Tropical Depression 2 intensified into Tropical Storm Bonnie as it passed over the warm waters of the Gulf Stream on Saturday. At 5:00 p.m. EDT on Saturday the center of Tropical Storm Bonnie was located at latitude 31.1°N and longitude 79.4°W which put it about 120 miles (195 km) south-southeast of Charleston, South Carolina. Bonnie was moving toward the northwest at 10 m.p.h. (16 km/h). The maximum sustained wind speed was 40 m.p.h. (65 km/h) and there were wind gusts to 50 m.p.h. (80 km/h). The minimum surface pressure was 1008 mb. A Tropical Storm Warning remains in effect for the coast of South Carolina from the Savannah River to Little River Inlet.
Although the convection in Tropical Depression 2 dissipated when it passed over a region of slightly cooler Sea Surface Temperatures (SSTs) on Friday night, thunderstorms redeveloped and persisted when the system crossed the warmer SSTs in the Gulf Stream on Saturday. Persistent thunderstorms produced enough increase in the wind speed to intensify Tropical Depression 2 into Tropical Storm Bonnie.
The circulation around Tropical Storm Bonnie is very asymmetrical. Almost all of the thunderstorms are occurring in the northwestern quadrant of the storm and the strongest winds are being generated in that part of the circulation. There are mainly thin bands of showers in the rest of the storm. Winds to tropical storm force extend out about 60 miles (95 km) from the center in the northwest quadrant of Bonnie.
An upper level low over Florida and an upper level ridge over the western Atlantic Ocean are combining to generate southeasterly winds which are blowing over the top of Tropical Storm Bonnie. Moderate vertical wind shear is contributing to the asymmetrical structure by tilting the circulation toward the northwest. The wind shear is strong enough to inhibit intensification, but Tropical Storm Bonnie is extracting more energy as it passes over the Gulf Stream. Bonnie could possibly intensify a little more while it is over the Gulf Stream.
The ridge east of Bonnie is steering the tropical storm toward the northwest and that general motion is expected to continue for another 12 to 24 hours. An upper level trough approaching the ridge from west and the trough is expected to cause the ridge to weaken. When the ridge weakens, the steering currents will also weaken. Tropical Storm Bonnie could stall or meander for several days when that happens.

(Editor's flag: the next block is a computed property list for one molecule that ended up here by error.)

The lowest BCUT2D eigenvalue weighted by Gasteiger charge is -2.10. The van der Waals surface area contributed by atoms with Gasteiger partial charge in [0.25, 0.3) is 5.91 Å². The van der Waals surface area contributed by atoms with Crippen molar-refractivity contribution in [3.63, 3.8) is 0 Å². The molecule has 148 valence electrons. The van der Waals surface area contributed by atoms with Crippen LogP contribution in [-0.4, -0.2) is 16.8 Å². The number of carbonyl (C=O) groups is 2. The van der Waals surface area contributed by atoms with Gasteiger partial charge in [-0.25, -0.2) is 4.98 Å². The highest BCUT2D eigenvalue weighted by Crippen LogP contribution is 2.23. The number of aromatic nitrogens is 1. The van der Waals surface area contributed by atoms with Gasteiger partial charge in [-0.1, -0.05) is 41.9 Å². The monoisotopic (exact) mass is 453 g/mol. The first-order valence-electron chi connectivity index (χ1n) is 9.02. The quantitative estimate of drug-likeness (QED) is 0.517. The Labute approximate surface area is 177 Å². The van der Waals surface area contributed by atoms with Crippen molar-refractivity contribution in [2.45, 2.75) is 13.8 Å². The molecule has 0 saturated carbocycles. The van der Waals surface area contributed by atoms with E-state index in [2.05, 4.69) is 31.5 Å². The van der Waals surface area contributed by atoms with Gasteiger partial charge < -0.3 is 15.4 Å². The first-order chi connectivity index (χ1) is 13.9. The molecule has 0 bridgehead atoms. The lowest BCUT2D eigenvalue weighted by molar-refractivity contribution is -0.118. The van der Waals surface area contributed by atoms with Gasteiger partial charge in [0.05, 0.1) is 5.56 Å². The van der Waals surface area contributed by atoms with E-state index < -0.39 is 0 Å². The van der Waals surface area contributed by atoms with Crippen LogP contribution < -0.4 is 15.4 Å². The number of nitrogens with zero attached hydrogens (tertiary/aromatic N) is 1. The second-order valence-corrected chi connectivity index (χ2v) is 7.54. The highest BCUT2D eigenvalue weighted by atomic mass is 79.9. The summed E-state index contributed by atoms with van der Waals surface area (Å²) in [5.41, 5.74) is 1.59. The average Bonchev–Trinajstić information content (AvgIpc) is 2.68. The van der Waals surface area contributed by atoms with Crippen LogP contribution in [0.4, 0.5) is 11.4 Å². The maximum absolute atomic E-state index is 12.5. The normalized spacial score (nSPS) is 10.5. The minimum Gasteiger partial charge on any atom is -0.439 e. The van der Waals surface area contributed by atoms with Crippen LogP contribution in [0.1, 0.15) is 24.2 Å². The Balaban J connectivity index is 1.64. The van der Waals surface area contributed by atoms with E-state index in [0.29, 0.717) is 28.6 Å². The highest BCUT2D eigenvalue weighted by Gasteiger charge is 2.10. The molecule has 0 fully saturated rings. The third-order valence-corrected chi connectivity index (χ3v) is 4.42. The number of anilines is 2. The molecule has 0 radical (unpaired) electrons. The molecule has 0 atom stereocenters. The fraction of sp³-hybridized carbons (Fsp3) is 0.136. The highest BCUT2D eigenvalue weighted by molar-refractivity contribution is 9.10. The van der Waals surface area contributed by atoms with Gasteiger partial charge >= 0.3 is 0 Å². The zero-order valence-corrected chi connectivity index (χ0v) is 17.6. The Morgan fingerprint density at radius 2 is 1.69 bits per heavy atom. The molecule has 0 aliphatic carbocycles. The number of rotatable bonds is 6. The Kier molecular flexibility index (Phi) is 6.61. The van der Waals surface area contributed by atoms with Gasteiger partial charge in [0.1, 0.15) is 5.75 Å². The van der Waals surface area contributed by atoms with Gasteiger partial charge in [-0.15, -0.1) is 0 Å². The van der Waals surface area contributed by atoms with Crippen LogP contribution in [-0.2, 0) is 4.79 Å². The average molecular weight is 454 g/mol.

On its anticipated track the center of Tropical Storm Bonnie will approach the coast of South Carolina on Sunday. The primary threats are coastal erosion, rip currents and locally heavy rainfall. Persistent rain could create the potential for fresh water flooding. Wind damage is likely to be minimal. However, where the winds blow onshore, they could push water toward the coast and contribute to some coastal flooding.
A reconnaissance plane investigated the system that was formerly designated Invest 91L on Friday afternoon and the plane found that the system had enough tropical characteristics to be classified as Tropical Depression 2 by the National Hurricane Center (NHC). At 5:00 p.m. EDT on Friday the center of Tropical Depression 2 (TD2) was located at latitude 28.5°N and longitude 74.7°W which put it about 435 miles (695 km) southeast of Charleston, South Carolina. TD2 was moving toward the west-northwest at 13 m.p.h. (20 km/h). The maximum sustained wind speed was 35 m.p.h. (55 km/h) and there were wind gusts to 45 m.p.h. (70 km/h). The minimum surface pressure was 1009 mb. A Tropical Storm Warning has been issued for the coast of South Carolina from the Savannah River to Little River Inlet.
The circulation in Tropical Depression 2 became better organized on Friday, but it would not yet be considered well organized. More thunderstorms formed near the center of circulation and a primary rainband now curls around the the northern and western sides of the center. However, there are only thin bands of showers in much of the eastern half of the circulation. With persistent thunderstorms near the core of TD2, it possess enough tropical characteristics to be considered a tropical cyclone.
An upper level low near Cuba and an upper level ridge northeast of TD2 are combining to generate northerly winds over the top of the circulation. Those winds are causing moderate vertical wind shear. TD2 will also be moving over slightly cooler Sear Surface Temperatures (SSTs) during the next 12 to 18 hours. The combination of the vertical wind shear and cooler SSTs could keep TD2 from intensifying much during that time period. TD2 will move over the warmer SSTs of the Gulf Stream later on Saturday. The vertical wind shear could also decrease somewhat. Warmer SSTs and less wind shear could allow TD2 to intensify into Tropical Storm Bonnie later on Saturday.
A ridge northeast of TD2 is steering the tropical depression toward the west-northwest and a general motion in that direction is expected for another 36 to 48 hours. After about two days the steering currents could weaken. On its anticipated track TD2/Tropical Storm Bonnie is expected to approach the coast of South Carolina on Sunday. Coastal erosion, rip currents and locally heavy rain are the primary risks. Wind damage is likely to be minimal.